Candlemas…Imbolc, the feast day of the Celtic goddess Brigid marks the beginning of spring, celebrates the arrival of longer, warmer days and the early nature signs of spring on February 1.
Born at a liminal time in a liminal place, Brigid is said to have been born on the threshold of a door (neither within or without the house) and at the breaking of dawn (neither day or night). There is ample proof that Brigid is most likely a continuation of the earlier goddess Brigid/ Brigantia who was worshipped in ancient Ireland.
The word Imbolc means “in the belly,” in the old Irish language, referring to the pregnancy of ewes.
Imbolc is one of the four major “fire” festivals (referred to in Irish mythology from medieval Irish texts. The other three festivals on the old Irish calendar are Beltane, Lughnasadh, and Samhain/Halloween).
St. Brigid is the patron saint of babies, blacksmiths, boatmen, cattle farmers, children whose parents are not married, children whose mothers are mistreated by the children’s fathers, Clan Douglas, dairymaids, dairy workers, fugitives, Ireland, Leinster, mariners, midwives, milkmaids, nuns, poets, the poor, poultry farmers, poultry raisers, printing presses, sailors, scholars, travelers, and watermen.
Celebrating Saint Brigid’s Day
- Nature walk to look for signs of spring
- Eat customary Irish foods
- Read books!
- Donate to charity or serve others
- Make Brigid crosses out of straw
- Visit a farm to learn about the cattle and sheep
- Leave out scarves for blessings! Known as a “Bratog Bride” in Irish folklore, this special garment can then be used as a cure for headaches or sore throats.
Brigid would be symbolically invited into the house and a bed would often be made for her and corn dollies made as her representatives. Often a family member, representing Brigid, would circle the home three times carrying rushes. They would then knock the door three times, asking to be let in. On the third attempt they are welcomed in, the meal is had, and the rushes are then made into crosses.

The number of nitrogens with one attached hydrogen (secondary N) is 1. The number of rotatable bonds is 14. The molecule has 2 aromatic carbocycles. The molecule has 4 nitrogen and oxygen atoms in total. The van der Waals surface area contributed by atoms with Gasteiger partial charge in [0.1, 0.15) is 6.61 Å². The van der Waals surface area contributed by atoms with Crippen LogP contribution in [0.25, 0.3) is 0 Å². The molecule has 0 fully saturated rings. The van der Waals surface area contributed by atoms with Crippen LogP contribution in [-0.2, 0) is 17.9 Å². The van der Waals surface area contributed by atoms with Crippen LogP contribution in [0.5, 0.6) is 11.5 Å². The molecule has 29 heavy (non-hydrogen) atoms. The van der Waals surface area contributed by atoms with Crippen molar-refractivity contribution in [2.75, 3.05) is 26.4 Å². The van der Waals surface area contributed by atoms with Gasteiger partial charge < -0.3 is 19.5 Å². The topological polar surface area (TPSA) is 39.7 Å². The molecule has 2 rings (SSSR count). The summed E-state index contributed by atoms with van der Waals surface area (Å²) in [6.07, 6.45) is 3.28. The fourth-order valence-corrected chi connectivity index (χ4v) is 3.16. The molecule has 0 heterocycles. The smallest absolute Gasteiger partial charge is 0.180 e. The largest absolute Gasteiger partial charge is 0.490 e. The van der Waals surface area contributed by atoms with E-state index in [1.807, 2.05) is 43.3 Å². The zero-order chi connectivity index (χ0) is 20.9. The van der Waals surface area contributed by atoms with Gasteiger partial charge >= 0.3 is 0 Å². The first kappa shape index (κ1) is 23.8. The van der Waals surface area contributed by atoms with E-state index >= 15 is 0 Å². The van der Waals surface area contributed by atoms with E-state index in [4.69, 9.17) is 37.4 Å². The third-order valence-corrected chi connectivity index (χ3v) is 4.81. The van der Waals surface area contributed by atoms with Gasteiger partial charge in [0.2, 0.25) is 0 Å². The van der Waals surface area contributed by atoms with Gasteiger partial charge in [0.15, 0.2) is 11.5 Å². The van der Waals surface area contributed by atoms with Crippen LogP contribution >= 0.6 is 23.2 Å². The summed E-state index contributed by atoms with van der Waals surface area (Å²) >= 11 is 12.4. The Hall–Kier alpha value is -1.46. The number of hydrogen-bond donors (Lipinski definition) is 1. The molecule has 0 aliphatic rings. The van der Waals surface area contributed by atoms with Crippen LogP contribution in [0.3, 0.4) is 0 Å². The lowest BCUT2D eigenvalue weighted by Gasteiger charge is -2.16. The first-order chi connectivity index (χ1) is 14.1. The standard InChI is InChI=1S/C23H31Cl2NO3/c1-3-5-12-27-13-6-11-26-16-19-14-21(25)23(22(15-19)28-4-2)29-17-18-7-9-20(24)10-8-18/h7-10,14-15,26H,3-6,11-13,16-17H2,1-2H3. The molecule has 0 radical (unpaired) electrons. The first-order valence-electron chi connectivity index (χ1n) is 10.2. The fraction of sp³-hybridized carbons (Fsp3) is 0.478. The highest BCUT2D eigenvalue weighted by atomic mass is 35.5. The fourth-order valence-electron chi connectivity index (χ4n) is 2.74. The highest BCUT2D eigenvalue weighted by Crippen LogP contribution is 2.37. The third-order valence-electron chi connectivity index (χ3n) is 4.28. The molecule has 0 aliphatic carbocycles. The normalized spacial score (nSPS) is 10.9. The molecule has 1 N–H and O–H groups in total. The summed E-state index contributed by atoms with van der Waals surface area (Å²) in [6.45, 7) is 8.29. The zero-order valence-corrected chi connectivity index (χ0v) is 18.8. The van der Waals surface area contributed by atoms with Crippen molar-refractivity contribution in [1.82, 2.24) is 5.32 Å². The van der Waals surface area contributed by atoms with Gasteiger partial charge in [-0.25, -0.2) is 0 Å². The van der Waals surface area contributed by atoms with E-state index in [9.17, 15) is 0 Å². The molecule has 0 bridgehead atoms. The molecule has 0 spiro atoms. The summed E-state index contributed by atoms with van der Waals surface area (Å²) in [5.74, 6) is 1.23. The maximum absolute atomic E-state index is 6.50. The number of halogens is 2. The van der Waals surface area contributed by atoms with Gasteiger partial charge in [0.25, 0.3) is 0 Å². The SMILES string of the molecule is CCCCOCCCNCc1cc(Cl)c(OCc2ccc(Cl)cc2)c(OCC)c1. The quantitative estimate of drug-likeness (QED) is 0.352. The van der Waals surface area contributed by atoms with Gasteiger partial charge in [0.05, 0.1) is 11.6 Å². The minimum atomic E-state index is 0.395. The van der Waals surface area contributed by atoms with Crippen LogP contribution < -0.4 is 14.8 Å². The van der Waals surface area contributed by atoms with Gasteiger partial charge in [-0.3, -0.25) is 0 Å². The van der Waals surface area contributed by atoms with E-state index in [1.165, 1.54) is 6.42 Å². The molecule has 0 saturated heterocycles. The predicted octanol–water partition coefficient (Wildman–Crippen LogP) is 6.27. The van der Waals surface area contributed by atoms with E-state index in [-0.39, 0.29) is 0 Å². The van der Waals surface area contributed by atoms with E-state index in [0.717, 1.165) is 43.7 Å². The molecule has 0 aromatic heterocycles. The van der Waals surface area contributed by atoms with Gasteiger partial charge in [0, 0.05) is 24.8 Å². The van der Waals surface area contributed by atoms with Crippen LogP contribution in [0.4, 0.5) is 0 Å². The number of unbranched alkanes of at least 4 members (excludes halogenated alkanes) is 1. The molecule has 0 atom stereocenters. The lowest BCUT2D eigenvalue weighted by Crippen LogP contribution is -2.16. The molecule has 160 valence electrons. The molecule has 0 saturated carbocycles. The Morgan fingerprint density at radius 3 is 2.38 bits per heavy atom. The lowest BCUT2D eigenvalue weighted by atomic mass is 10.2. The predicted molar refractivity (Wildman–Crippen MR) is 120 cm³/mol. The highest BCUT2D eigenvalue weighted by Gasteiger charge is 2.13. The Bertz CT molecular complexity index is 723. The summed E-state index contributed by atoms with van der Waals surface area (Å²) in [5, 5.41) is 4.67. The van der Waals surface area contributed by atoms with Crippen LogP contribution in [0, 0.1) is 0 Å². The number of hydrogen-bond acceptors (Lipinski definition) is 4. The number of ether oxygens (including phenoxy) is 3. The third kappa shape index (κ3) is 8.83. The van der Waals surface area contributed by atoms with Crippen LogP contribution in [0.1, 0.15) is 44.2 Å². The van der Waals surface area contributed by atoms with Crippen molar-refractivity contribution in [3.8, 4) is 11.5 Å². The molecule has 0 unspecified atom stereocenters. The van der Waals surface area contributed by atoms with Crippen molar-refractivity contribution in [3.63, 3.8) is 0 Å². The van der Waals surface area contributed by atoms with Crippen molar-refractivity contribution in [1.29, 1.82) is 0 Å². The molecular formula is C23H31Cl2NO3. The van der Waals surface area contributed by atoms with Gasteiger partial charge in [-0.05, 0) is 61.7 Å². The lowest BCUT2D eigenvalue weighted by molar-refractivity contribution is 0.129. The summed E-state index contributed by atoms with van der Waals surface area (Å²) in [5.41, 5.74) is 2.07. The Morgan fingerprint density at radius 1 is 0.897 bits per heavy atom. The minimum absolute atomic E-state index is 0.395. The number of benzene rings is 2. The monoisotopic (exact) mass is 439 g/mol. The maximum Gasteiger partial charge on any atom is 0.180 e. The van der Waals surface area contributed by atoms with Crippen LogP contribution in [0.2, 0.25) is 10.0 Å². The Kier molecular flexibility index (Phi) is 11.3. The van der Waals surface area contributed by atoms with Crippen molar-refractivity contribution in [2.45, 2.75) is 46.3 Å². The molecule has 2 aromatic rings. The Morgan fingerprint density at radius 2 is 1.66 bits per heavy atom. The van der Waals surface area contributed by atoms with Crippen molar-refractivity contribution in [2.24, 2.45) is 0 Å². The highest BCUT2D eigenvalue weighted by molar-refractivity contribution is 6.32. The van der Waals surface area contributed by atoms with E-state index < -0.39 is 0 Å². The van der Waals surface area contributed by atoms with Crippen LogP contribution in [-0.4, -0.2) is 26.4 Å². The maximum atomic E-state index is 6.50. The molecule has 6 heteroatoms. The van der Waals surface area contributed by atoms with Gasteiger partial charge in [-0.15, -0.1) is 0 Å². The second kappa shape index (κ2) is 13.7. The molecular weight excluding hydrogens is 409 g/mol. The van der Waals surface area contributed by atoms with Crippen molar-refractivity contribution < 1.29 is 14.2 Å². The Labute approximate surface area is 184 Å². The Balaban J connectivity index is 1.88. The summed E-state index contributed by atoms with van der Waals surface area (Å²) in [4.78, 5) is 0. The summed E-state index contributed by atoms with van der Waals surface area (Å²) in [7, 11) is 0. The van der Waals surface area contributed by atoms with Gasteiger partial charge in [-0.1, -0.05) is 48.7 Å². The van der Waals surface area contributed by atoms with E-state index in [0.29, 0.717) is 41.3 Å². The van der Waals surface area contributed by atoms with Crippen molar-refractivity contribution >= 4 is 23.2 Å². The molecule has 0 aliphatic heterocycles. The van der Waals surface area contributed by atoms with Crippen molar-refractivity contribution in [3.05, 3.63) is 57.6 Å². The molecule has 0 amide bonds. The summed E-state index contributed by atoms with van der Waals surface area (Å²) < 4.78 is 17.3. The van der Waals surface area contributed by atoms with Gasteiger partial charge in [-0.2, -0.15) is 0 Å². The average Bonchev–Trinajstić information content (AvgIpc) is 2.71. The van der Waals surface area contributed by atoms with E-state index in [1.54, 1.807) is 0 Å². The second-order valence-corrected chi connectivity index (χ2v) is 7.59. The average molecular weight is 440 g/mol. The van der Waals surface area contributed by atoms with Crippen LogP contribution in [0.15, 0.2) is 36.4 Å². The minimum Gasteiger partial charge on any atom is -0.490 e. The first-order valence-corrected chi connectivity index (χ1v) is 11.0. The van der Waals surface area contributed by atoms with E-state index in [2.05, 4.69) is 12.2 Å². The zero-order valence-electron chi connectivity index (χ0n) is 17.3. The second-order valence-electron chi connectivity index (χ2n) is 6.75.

Irish children, especially girls, often dress up in rags and go door to door like trick or treating, chanting:
“Here comes poor Brigid both deaf and blind,
Put your hand in your pocket and give her a coin
If you haven’t a penny, a halfpenny will do
If you haven’t a halfpenny, God bless you.”
One of the earliest references to the St. Brigid’s Cross is from a 1735 poem:
“St. Bridget’s cross hung over door
Which did the house from fire secure
O Gillo thought, O powerfull charm
To keep a house from taking harm;
And tho’ the dogs and servants slept,
By Bridget’s care the house was kept.”
- Recipes for a Feast of Light
- St. Brigid’s Blessings and Poems from Brigidine Sisters
- Shower of Roses
- The Kennedy Adventures
- PB Grace
- Coloring Page from Waltzing Matilda
- Irish Folklore: St. Brigid
- Fish Eaters: St. Brigid
- Imbolc Activities and Recipes
- The Life of Saint Brigid: Abbess of Kildare by Jane G. Meyer
- Brother Wolf, Sister Sparrow by Eric A. Kimmel
- The Story Of Saint Brigid by Caitriona Clarke
- Brigid and the Butter: A Legend about Saint Brigid of Ireland by Pamela Love
- Brigid’s Cloak by Bryce Milligan
- Saint Brigid and the Cows by Eva K. Betz
- Folk Tales of St. Brigid by Fr. Joseph Irvin
- Brigid’s Way: Reflections on the Celtic Divine Feminine by Bee Smith
- Brigid: History, Mystery, and Magick of the Celtic Goddess by Courtney Weber
- Brigid of Kildare: A Novel by Heather Terrell
- Brigid: Meeting The Celtic Goddess Of Poetry, Forge, And Healing Well by Morgan Daimler
- Brigid of Ireland by Cindy Thomson
Spring is just around the corner!
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